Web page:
The Duke of Sussex has revealed that he has enough material to write another book, having held back disclosures for which the King and the Prince of Wales would not "ever forgive" him if they were made public.
In an interview with Bryony Gordon of The Telegraph, Prince Harry said the original transcript for his book, Spare, was twice the length of the final draft.
He admitted a lot of the detail that was eventually edited out concerned interactions with both his father and his brother.
The revelation is likely to leave the Royal family deeply concerned about future disclosures, with Buckingham Palace sources noting that he might be forced to write further books for financial gain.
Prince Harry said: "The first draft was different. It was 800 pages, and now it's down to 400 pages. It could have been two books, put it that way. And the hard bit was taking things out."
He added: "There are some things that have happened, especially between me and my brother, and to some extent between me and my father, that I just don't want the world to know. Because I don't think they would ever forgive me."
He admitted he had struggled at times to determine what to include and what to leave out following 50 Zoom calls with his ghostwriter, aware that, within his family, writing a book was "an absolute no".
Prince Harry - who has accused Palace staff of lying to protect his brother Prince William - claimed that the media had "a s--- tonne of dirt about my family, I know they have, and they sweep it under the carpet for juicy stories about someone else".
He said he knew he was "going to get trashed" for anything he included about his family, but insisted that it was impossible to tell his story without their inclusion.
The Duke also revealed that he felt "responsibility" to reform the monarchy for the sake of Prince George, nine, Princess Charlotte, seven, and Prince Louis, four. "I know that out of those three children, at least one will end up like me, the spare," he said. "And that hurts, it worries me."
He admitted that the notion frustrated Prince William, adding: "He has made it very clear to me that his kids are not my responsibility."
Regardless, he said he liked to "fix" things and was approaching his mission with "long-term, strategic thinking".
"This is not about trying to collapse the monarchy - this is about trying to save them from themselves," he claimed. "I know that I will get crucified by numerous people saying that."
Gordon spent several hours with the Duke and Duchess at their home in Montecito, California, ahead of the book's publication and, as revelations from the memoir first emerged online, witnessed his disappointment as it was scrutinised.
The meeting came ahead of a series of interviews broadcast over the last week amid a publicity blitz that resulted in the book selling a record 1.4 million copies across the UK, US and Canada on Tuesday, its first day of publication.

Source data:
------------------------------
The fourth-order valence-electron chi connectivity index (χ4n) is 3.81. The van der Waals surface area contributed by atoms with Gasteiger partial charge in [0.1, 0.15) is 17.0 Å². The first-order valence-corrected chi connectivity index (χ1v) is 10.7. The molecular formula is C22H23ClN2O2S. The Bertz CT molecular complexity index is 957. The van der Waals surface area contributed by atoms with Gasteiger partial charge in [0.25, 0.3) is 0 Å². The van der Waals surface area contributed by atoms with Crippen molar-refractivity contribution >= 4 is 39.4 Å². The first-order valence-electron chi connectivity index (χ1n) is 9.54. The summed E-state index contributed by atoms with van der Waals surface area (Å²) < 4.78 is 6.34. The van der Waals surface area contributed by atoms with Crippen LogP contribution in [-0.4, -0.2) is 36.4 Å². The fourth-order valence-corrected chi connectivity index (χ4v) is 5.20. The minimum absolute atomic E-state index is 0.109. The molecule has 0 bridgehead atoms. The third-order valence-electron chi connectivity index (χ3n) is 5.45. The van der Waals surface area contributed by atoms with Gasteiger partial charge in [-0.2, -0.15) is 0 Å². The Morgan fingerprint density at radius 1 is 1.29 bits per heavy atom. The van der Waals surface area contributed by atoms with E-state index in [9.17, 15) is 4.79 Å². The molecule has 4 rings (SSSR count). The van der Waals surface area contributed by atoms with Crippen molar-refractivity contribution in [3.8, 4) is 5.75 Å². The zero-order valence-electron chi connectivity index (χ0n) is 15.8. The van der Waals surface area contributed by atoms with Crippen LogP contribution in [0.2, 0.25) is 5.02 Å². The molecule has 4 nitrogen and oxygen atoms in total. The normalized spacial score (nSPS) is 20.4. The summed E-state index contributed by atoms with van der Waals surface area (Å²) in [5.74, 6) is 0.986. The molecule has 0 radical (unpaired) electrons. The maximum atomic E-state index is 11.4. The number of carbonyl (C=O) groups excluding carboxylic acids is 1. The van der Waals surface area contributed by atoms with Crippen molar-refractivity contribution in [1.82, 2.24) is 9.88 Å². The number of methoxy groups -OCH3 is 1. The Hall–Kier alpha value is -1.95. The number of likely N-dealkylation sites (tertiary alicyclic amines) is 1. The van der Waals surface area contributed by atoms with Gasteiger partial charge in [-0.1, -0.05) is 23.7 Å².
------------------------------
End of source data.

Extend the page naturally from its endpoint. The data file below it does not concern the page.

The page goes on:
The Duke demanded the Royal family apologise to Meghan and used the interview to address them directly, saying: "Because you know what you did, and I now know why you did it. And you've been caught out, so just come clean and then we could all move on."
He said that "if people had listened" when he had raised the alarm they would not be in this position, adding: "That's the saddest part about it - it was all so avoidable. But they just couldn't help themselves."
He likened his family's silence on the entire furore to abuse.
Prince Harry said he genuinely wanted his brother and his father back in his life. His "technique", he suggested, was to completely curtail the relationship between the Royal family and the press and, by doing so, protect them.
"When you're trying to change an institution, and fundamentally the media landscape, that is not a small task," he added. "The scale of the challenge is enormous, and I have to be able to protect myself mentally and emotionally throughout that process."
He admitted he did not understand why it was considered so "shocking and outrageous" for him to tell his own "truthful" side of the story, but vowed to continue "the good fight" in standing up for Meghan "and other women" and encouraging other men to do the same.
"If you don't lead by example, what is the point in living?" he asked.
The Duke said he had tried to explain to his family that the decisions they were making were going to reflect badly on them, not least when it came to his wife.
"I couldn't get through to them," he said. "It wasn't that I gave up, but I do feel as if I failed in that instance, trying to bring them with me."
He suggested that although his family might not like him at the moment, they would thank him in a few years for talking so openly about trauma.
Meanwhile, the Duke described how, as he got older, Prince William "went completely silent and completely shut down" over their mother's death.
For his part, he said it was only after taking ayahuasca, a hallucinogenic, that he realised it did not matter that he had not cried and that his mother just wanted him to be happy.
Read the full interview between Prince Harry and Bryony Gordon here
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